CIDER: an archival collection management tool
Perl Perl6 JavaScript CSS
Fetching latest commit…
Cannot retrieve the latest commit at this time.
Permalink
Failed to load latest commit information.
CIDER
.gitignore
LICENSE
README.md

README.md

CIDER

CIDER is a web-based archival collection management tool designed by the Digital Collections and Archives group at Tufts University.

Installation

CIDER has many third-party library dependencies, as listed in the file CIDER/cpanfile.

Assuming you are on a Unix-like system with access to a reasonably up-to-date Perl, you can install them all at once by running the following command while your working directory is the "CIDER" subdirectory (the same directory that contains the cpanfile):

curl -fsSL https://cpanmin.us | perl - --installdeps .

(If you already have cpanm installed, you can just run cpanm --installdeps . instead.)

This should crunch though the installation of a bunch of Perl modules that CIDER needs. It'll take a few minutes. When it's all done, CIDER will be ready for testing and configuration

Testing

Regression tests

CIDER includes a suite of regression tests you can run from the command line. To run them, first create a MySQL database called cider_test. Either make it a local database with passwordless access by the root user, or set it up however you like and then update the "DB Conf" section of the file CIDER/t/conf/cider.conf to match. Then, from the CIDER directory, run this command:

prove -l lib t

Test CIDER server

CIDER also includes a single-user development server that runs the full application under a single listener on localhost port 3000, in the typical manner of Catalyst-based applications. From the CIDER directory, run it like so:

perl script/cider_server.pl

The script will fail with various (hopefully) informative error messages until you have CIDER's database and configuration file set up appropriately. When it runs successfully, you should be able to see your local copy of CIDER working by visiting http://localhost:3000 in your favorite web browser.

Configuration

First, within the CIDER directory, copy the file cider-dist.conf to cider.conf. Then, edit it to taste.

If you don't want to use LDAP as your CIDER installation's authentication method, then you'll need to wade into the various Catalyst authentication plugins and their various installation requirements and configuration directives.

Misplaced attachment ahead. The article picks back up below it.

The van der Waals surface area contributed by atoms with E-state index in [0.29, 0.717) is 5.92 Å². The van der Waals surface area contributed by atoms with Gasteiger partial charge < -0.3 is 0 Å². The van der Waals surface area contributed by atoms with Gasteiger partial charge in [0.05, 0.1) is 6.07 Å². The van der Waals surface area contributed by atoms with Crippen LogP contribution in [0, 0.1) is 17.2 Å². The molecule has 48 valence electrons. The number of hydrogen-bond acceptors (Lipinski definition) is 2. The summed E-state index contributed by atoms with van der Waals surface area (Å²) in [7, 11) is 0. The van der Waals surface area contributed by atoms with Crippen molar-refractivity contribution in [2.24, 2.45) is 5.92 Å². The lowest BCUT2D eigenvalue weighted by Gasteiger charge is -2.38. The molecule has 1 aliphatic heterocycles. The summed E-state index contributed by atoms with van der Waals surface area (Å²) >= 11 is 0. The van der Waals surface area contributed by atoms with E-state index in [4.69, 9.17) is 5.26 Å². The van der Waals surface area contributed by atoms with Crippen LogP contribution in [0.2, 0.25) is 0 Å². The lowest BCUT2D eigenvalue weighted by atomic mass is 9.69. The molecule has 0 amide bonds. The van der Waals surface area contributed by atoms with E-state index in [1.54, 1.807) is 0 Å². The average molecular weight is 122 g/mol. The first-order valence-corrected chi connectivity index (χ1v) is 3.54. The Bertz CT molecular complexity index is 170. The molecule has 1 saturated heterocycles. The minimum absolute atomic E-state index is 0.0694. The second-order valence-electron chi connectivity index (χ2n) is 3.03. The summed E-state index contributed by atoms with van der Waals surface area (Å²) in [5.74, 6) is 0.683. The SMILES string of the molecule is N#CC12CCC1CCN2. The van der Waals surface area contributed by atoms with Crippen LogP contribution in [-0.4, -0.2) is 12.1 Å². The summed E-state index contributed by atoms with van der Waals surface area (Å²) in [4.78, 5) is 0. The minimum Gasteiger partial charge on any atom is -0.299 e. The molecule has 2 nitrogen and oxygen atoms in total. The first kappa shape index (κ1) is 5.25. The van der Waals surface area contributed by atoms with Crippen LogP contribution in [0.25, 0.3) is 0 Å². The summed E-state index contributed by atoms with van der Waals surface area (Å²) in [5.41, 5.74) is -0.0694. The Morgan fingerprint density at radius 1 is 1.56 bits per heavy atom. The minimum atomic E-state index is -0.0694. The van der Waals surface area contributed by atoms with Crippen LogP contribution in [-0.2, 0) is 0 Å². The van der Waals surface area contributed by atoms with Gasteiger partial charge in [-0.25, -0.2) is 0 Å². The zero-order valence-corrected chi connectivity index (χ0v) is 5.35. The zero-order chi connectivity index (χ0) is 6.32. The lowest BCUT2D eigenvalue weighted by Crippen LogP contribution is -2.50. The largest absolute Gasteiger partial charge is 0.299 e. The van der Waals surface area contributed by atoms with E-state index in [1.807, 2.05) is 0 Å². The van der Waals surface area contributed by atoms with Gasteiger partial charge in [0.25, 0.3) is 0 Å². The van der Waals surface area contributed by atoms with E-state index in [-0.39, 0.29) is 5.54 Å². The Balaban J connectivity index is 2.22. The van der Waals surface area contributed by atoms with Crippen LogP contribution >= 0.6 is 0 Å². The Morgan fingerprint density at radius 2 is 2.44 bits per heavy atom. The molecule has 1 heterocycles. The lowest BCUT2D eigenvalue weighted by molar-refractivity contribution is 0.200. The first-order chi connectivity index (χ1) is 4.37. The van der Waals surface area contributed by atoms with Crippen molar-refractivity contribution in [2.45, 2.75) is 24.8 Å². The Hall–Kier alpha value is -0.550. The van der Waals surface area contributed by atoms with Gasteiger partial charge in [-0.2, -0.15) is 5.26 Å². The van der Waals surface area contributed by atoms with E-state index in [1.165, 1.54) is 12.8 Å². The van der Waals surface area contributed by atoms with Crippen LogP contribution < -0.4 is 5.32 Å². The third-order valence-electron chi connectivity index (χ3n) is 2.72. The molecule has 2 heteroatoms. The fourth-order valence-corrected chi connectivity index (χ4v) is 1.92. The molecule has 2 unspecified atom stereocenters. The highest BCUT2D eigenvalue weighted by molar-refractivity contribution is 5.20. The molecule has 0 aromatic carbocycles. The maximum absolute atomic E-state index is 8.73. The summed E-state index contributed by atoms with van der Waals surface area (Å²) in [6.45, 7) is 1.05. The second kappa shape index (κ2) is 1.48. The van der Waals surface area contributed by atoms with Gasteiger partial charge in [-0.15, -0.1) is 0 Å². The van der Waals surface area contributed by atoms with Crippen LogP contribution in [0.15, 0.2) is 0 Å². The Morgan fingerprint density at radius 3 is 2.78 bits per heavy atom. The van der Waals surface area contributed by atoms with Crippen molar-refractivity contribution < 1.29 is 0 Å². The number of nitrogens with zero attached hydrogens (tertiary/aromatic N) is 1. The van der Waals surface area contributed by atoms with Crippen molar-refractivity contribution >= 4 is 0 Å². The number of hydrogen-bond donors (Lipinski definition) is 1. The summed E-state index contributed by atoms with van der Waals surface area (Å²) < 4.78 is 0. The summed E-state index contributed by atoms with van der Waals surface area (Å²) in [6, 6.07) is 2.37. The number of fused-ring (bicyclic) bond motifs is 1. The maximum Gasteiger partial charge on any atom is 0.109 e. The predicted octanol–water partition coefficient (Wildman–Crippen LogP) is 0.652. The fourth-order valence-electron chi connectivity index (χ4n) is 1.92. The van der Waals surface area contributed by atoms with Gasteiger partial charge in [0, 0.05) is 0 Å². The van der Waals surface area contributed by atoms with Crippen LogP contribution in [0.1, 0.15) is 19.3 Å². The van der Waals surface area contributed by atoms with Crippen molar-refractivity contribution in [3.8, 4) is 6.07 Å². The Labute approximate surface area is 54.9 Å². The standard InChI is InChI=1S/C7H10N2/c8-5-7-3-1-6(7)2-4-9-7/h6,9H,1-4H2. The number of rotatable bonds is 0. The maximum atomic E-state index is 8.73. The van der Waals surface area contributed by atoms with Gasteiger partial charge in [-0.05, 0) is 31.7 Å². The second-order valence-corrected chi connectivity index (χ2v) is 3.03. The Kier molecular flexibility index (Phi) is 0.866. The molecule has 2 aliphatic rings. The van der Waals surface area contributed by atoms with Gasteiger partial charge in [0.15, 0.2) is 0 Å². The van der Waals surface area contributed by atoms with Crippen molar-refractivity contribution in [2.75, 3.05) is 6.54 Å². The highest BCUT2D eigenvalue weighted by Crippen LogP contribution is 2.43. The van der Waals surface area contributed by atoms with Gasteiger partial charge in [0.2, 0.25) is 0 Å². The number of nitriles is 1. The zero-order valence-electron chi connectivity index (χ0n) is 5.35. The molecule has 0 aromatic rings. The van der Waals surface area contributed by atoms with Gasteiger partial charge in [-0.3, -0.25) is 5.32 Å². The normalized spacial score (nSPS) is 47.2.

Database setup

After creating a new MySQL database for CIDER's benefit, populate it with tables using the file CIDER/cider.sql. A command something like this should do the trick:

mysql -u cideruser -p secretpassword ciderdb < CIDER/cider.sql

Deployment

CIDER is built on the Catalyst web application framework, and as such may be deployed like any other Catalyst app. See the deployment chapter of the Catalyst manual.

Tufts DCA prefers to deploy it using Starman, via the ciderctl program which you can find within this repository (CIDER/bin/ciderctl).

Support

To report bugs or make feature requests, please visit the Issues page on CIDER's GitHub website.

Authors and maintainers

The core codebase was developed by Appleseed Software Consulting, who continues to maintain it. The lead developer and maintainer is Jason McIntosh (jmac@jmac.org). Doug Orleans (dougorleans@gmail.com) made significant early contributions as well.

License

Copyright 2012-2015 Tufts University

CIDER is free software: you can redistribute it and/or modify it under the terms of the GNU Affero General Public License as published by the Free Software Foundation, either version 3 of the License, or (at your option) any later version.

CIDER is distributed in the hope that it will be useful, but WITHOUT ANY WARRANTY; without even the implied warranty of MERCHANTABILITY or FITNESS FOR A PARTICULAR PURPOSE. See the GNU Affero General Public License for more details.

You should have received a copy of the GNU Affero General Public License along with CIDER. If not, see http://www.gnu.org/licenses/.